During the COVID-19 lockdown, PHASE’s health staff are continuing to serve vulnerable, remote communities in Nepal, throughout the health and economic crisis caused by COVID-19. Through our skilled PHASE ANMs who live in the community they serve, PHASE’s goals of reducing maternal mortality, neonatal deaths, and child-birth complications continue. During this unprecedented time, PHASE’s mission to serve and empower the vulnerable with quality healthcare is more important than ever before
Natharpu, Mugu– Here is the story of how PHASE health staff supported B. M., a young woman and new mother suffering from Eclmapsia, and coordinated a quick health response to save her life.
Just 16 years old, B. M., like many girls her age in Mugu, is married and conceiving for the first time, despite being underaged. Her family, like those of most others in the area, is poor and depends on traditional cultivation of crops for daily survival. She lives with her husband and in-laws in ward no. 2 of Soru Rural Municipality, Suhapani, Mugu. After she became aware of her pregnancy, she regularly visited the PHASE supported clinic in Natharpu for antenatal examinations.
On 21 April, 2020, B. M. gave birth to a healthy child at the PHASE clinic in Natharpu. There were no signs of Pre-Eclampsia detected. B.M’s husband and in-laws thanked the PHASE ANMs for their service. The mother was discharged after some hours.
Four days after the delivery, on the 25th April B.M was rushed to the clinic in Natharpu. She was having an intense series of fits and convulsions and raised blood pressure at 150/90mm of Hg, before she suddenly fell unconscious. After assessing the protein levels in her blood (proteinuria), she was diagnosed with a rare, but very serious condition: Eclampsia.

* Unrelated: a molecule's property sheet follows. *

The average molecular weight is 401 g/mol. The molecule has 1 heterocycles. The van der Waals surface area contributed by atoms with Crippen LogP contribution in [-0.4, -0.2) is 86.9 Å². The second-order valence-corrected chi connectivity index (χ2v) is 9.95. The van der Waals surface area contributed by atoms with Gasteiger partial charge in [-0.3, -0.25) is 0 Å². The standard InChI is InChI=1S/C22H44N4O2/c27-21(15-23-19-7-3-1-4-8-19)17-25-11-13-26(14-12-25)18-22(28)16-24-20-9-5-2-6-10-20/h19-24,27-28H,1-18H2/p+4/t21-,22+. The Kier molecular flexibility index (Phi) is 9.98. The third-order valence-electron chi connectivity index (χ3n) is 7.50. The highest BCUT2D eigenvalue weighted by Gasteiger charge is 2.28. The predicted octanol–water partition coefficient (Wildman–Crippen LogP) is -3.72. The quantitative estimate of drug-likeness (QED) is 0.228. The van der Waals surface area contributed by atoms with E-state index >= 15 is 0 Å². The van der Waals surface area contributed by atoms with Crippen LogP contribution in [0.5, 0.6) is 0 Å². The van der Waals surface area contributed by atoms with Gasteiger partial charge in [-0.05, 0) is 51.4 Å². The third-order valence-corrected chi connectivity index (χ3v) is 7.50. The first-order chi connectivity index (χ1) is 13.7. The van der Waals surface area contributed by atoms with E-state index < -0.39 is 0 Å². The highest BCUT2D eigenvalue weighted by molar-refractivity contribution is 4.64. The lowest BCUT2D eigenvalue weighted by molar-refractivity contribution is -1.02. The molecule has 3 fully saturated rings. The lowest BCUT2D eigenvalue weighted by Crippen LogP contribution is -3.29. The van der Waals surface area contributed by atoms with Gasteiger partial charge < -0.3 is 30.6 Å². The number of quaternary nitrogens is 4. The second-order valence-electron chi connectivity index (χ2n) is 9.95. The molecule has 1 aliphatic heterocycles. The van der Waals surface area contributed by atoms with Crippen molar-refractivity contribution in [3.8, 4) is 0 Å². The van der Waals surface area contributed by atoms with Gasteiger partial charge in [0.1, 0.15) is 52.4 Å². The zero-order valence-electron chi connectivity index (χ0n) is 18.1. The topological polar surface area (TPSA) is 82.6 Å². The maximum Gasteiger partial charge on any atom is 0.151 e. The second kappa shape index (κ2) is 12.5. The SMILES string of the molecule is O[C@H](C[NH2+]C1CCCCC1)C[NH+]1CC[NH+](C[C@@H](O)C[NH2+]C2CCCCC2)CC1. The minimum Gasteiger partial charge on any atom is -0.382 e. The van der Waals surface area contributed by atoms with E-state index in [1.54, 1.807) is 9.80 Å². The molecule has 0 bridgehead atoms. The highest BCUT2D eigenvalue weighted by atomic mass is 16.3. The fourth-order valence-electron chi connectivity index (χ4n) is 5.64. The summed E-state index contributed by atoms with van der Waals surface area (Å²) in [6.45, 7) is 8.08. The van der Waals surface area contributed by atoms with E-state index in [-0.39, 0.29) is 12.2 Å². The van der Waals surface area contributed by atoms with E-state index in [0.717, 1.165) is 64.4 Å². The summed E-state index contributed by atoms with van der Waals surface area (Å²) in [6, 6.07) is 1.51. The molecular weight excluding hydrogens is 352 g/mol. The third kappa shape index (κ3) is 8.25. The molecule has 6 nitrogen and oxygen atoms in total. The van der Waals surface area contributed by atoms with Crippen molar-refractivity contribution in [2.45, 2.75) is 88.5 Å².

Our health team administered a Magnesium Sulphate Injection as per the guideline, but the young mother’s condition was not improving. There was not much else the PHASE ANMs could do to help her, so they coordinated with the District Authorities for B.M to be evacuated to Surkhet via emergency helicopter the next morning. The process to refer and evacuate her was complicated, as B.M is only 16 years, not legally eligible to marry or give birth. The next morning, she was carried into a helicopter and reached Surkhet, where she was treated in a district hospital with more specialized treatment capacity and resources than PHASE’s primary care facility in Natharpu. B.M recovered quickly.
Without proper primary care in remote settings, like Natharpu, young women like B.M would continue to suffer and perish from treatable birth complications. PHASE is proud to be able to provide key services and coordination for evacuation to young women like B.M and help save their lives.